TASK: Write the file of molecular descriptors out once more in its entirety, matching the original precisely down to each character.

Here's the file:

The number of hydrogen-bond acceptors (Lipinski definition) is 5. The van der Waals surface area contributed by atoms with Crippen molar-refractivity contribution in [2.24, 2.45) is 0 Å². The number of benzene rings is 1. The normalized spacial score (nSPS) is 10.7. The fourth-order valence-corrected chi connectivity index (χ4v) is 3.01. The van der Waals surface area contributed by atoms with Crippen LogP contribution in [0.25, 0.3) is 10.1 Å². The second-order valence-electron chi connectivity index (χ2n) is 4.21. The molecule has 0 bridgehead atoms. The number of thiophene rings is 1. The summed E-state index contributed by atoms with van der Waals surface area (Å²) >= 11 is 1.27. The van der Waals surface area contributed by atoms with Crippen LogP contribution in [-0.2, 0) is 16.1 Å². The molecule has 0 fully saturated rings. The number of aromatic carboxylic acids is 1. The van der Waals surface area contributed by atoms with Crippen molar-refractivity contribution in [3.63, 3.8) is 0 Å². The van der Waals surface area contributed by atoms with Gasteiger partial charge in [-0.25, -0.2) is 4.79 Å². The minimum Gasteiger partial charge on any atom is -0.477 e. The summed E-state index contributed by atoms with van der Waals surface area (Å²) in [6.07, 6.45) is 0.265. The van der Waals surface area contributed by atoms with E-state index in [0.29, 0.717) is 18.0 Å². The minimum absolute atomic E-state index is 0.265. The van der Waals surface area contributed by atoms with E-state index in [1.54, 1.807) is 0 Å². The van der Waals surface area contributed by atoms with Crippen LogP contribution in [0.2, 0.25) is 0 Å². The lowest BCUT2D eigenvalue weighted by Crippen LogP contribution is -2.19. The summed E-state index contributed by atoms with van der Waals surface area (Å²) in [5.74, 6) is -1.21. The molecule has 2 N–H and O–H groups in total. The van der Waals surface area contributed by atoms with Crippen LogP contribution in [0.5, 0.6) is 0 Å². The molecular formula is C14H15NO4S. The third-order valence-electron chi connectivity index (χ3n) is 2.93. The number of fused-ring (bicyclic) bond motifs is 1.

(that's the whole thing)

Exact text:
The number of hydrogen-bond acceptors (Lipinski definition) is 5. The van der Waals surface area contributed by atoms with Crippen molar-refractivity contribution in [2.24, 2.45) is 0 Å². The number of benzene rings is 1. The normalized spacial score (nSPS) is 10.7. The fourth-order valence-corrected chi connectivity index (χ4v) is 3.01. The van der Waals surface area contributed by atoms with Crippen LogP contribution in [0.25, 0.3) is 10.1 Å². The second-order valence-electron chi connectivity index (χ2n) is 4.21. The molecule has 0 bridgehead atoms. The number of thiophene rings is 1. The summed E-state index contributed by atoms with van der Waals surface area (Å²) >= 11 is 1.27. The van der Waals surface area contributed by atoms with Crippen LogP contribution in [-0.2, 0) is 16.1 Å². The molecule has 0 fully saturated rings. The number of aromatic carboxylic acids is 1. The van der Waals surface area contributed by atoms with Crippen molar-refractivity contribution in [3.63, 3.8) is 0 Å². The van der Waals surface area contributed by atoms with Gasteiger partial charge in [-0.25, -0.2) is 4.79 Å². The minimum Gasteiger partial charge on any atom is -0.477 e. The summed E-state index contributed by atoms with van der Waals surface area (Å²) in [6.07, 6.45) is 0.265. The van der Waals surface area contributed by atoms with E-state index in [0.29, 0.717) is 18.0 Å². The minimum absolute atomic E-state index is 0.265. The van der Waals surface area contributed by atoms with E-state index in [1.54, 1.807) is 0 Å². The van der Waals surface area contributed by atoms with Crippen LogP contribution in [0.2, 0.25) is 0 Å². The lowest BCUT2D eigenvalue weighted by Crippen LogP contribution is -2.19. The summed E-state index contributed by atoms with van der Waals surface area (Å²) in [5.74, 6) is -1.21. The molecule has 2 N–H and O–H groups in total. The van der Waals surface area contributed by atoms with Crippen LogP contribution in [0.5, 0.6) is 0 Å². The molecular formula is C14H15NO4S. The third-order valence-electron chi connectivity index (χ3n) is 2.93. The number of fused-ring (bicyclic) bond motifs is 1.